My shortlist (0 item)

    South Australian Health and Medical Research Institute (SAHMRI) by Woods Bagot

    Geraldine Chua

    The $200 million South Australian Health and Medical Research Institute (SAHMRI), South Australia’s flagship health and medical institute located on Adelaide’s North Terrace, has officially opened.

    Designed by Woods Bagot and Research Facilities Design (RFD), the institute is set to be a world-class centre of research excellence.

    The building’s sculptural façade, designed in collaboration with Aurecon, presents a strong front, a tell-tale sign of SAHMRI’s vision to facilitate ground-breaking health and medical research and translate science into health.

    Inspired by the skin of a pine cone, the triangulated diagrid façade responds to the environment like a living organism. Breathing life to the streetscape, the spiky windows contain 6290 glass panels that dazzle in the sun.

    The integrated structural facade also acts as an articulated sunshade that deals with sunlight, heat load, glare and wind deflection.

    Following an intensive environmental analysis with consultants Atelier 10, Woods Bagot used parametric modelling tools to integrate environmental, programmatic, and formal requirements into the façade.

    From the outset, architecture and structural engineering were brought together to ensure a clear pathway to the construction of a functional and iconic building.

    This close collaboration between architect and engineer enabled Aurecon to finesse the geometry of the aesthetic form using simple Euclidean theory.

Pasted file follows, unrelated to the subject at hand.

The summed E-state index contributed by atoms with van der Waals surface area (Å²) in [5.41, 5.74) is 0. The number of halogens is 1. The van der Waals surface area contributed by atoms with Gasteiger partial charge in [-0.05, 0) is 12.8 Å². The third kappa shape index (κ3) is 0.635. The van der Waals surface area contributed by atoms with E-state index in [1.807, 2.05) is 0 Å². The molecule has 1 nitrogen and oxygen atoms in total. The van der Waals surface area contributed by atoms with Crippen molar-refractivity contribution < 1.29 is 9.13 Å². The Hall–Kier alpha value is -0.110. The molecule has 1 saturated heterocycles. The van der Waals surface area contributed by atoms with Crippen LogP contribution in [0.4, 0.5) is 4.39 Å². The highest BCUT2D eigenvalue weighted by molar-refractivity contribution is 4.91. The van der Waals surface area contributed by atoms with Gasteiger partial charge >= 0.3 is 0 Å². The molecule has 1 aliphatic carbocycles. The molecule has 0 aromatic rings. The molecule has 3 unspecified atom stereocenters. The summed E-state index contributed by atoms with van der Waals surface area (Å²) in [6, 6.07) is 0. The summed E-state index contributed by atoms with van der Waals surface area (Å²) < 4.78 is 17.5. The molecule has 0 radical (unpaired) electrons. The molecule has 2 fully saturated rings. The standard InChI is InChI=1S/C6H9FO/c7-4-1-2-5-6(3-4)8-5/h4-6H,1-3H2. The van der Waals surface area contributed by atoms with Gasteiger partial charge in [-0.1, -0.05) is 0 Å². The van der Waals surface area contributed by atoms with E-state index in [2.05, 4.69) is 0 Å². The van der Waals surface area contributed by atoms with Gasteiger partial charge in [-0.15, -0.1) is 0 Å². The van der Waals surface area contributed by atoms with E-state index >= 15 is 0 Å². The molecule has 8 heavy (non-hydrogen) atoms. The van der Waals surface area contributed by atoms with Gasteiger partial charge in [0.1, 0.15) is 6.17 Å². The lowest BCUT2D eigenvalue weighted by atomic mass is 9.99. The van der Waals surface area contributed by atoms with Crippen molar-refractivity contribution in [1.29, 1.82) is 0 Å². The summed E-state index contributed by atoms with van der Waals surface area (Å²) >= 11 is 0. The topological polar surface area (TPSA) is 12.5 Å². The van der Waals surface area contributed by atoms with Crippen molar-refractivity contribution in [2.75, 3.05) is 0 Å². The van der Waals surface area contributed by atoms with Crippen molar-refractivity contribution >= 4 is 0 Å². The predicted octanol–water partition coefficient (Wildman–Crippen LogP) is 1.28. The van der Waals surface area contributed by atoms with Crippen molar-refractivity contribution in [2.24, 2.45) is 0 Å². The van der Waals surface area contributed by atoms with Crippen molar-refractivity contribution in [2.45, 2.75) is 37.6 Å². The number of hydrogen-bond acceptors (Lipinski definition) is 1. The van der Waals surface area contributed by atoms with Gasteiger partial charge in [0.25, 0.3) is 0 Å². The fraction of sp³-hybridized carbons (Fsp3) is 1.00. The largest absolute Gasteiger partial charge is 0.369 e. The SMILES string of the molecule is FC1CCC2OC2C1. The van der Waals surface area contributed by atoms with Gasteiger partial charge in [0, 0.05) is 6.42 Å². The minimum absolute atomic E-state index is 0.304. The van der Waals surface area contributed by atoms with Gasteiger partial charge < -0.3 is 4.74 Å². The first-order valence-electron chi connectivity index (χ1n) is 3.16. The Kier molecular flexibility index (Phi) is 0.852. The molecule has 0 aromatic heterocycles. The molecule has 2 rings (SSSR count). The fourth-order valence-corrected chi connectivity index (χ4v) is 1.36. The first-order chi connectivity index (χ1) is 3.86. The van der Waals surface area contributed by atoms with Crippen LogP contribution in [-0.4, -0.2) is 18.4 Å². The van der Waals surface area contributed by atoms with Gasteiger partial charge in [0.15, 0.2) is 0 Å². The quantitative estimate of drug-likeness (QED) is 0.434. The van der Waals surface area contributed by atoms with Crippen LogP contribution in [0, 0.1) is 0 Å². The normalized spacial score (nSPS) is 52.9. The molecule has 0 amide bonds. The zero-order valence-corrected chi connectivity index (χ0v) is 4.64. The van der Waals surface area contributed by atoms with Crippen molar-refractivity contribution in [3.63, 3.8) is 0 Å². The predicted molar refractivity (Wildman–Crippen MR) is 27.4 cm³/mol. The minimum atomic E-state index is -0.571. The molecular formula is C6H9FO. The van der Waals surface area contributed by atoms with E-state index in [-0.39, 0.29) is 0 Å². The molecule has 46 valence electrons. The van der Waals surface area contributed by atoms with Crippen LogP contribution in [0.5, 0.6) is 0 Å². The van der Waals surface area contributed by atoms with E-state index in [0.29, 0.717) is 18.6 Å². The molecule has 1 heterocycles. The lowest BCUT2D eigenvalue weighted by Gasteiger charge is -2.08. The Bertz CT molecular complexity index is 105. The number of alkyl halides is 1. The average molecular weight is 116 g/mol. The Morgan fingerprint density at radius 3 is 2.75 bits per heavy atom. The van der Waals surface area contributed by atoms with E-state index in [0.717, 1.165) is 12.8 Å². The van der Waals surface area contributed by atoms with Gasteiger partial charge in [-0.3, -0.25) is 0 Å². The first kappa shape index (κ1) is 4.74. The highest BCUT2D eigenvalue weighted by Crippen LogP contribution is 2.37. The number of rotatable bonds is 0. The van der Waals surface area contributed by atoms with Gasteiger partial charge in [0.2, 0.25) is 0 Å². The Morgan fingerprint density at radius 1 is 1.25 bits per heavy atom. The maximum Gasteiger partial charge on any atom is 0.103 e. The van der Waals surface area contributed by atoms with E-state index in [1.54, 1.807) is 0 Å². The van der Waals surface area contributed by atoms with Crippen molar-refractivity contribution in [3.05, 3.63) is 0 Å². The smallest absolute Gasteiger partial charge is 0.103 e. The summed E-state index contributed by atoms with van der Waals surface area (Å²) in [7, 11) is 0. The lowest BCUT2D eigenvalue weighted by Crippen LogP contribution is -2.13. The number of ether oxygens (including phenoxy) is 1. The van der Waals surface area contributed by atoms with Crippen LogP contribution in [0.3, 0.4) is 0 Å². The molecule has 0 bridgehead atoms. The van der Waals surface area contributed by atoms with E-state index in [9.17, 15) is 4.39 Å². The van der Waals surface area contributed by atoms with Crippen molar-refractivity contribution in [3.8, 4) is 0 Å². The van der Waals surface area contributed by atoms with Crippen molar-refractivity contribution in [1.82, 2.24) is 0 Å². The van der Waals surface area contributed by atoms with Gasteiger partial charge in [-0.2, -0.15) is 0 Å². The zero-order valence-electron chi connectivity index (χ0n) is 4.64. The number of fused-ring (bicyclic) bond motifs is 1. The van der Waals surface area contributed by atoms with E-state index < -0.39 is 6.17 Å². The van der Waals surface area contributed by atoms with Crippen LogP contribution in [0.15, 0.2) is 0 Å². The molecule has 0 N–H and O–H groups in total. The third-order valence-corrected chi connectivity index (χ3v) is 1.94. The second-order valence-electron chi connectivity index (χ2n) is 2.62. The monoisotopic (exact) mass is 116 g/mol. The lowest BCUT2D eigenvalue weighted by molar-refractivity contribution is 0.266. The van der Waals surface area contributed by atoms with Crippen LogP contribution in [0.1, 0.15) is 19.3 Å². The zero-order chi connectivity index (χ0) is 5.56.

A regular polygon base (hexagon) permitted the façade system to use efficient, long-spanning and lightweight stadia roof technology.

    This allowed the team to utilise a ‘form-active’ structural load distribution system and enabled the use of small rectangular hollow steel members to free span the large distances demanded by the design.

    Aurecon SAHMRI project director, Niko Tsoukalas, says one of the products of this keen collaboration is the creation of ‘flower columns’.

    “[This was] an approach used to reduce the required 36 column locations to the upper floors to just six main support locations at plaza level.”

    As a result, there was no need for a forest of columns, while reducing the support steelwork to around 250 tonnes.

    The design solution furthermore created the illusion of the building floating above the ground. This enhanced the architectural vision of ensuring the building did not turn its back on any part of the city, lifting the architecture and creating an open plane in an integrated landscape.

    According to Woods Bagot, the driver for the building’s design is to foster collaboration between researchers, achieved through architecture that allows a visual connection between floors and an interconnecting spiral stair.

    “Key to the success of SAHMRI is its central proposition: a new and liberating lab typology that promotes collaboration and medical discovery, attracting the best researchers from around the world,” says Woods Bagot principal, Peter Miglis.

    With nine fully flexible wet and dry laboratory modules, as well as vivariums, cyclotron and associated public areas, the spaces were created to meet the current and potential needs of the scientists.

    Again, the façade plays a big role, allowing maximum daylight into these areas while enhancing external views, thereby creating a healthier internal environment.

    The transparent façade also promotes outside views to the internal workings of SAHMRI, elevating the importance of internal activities, and hence the overall function of the building.

    SAHMRI can accommodate up to 675 researchers, and is located in a 25,000 square metre medical research and clinical precinct that will also be home to the new Royal Adelaide Hospital (NRAH).

    The project is the first laboratory building in Australia designed to achieve a LEED Gold rating.

    Back to Top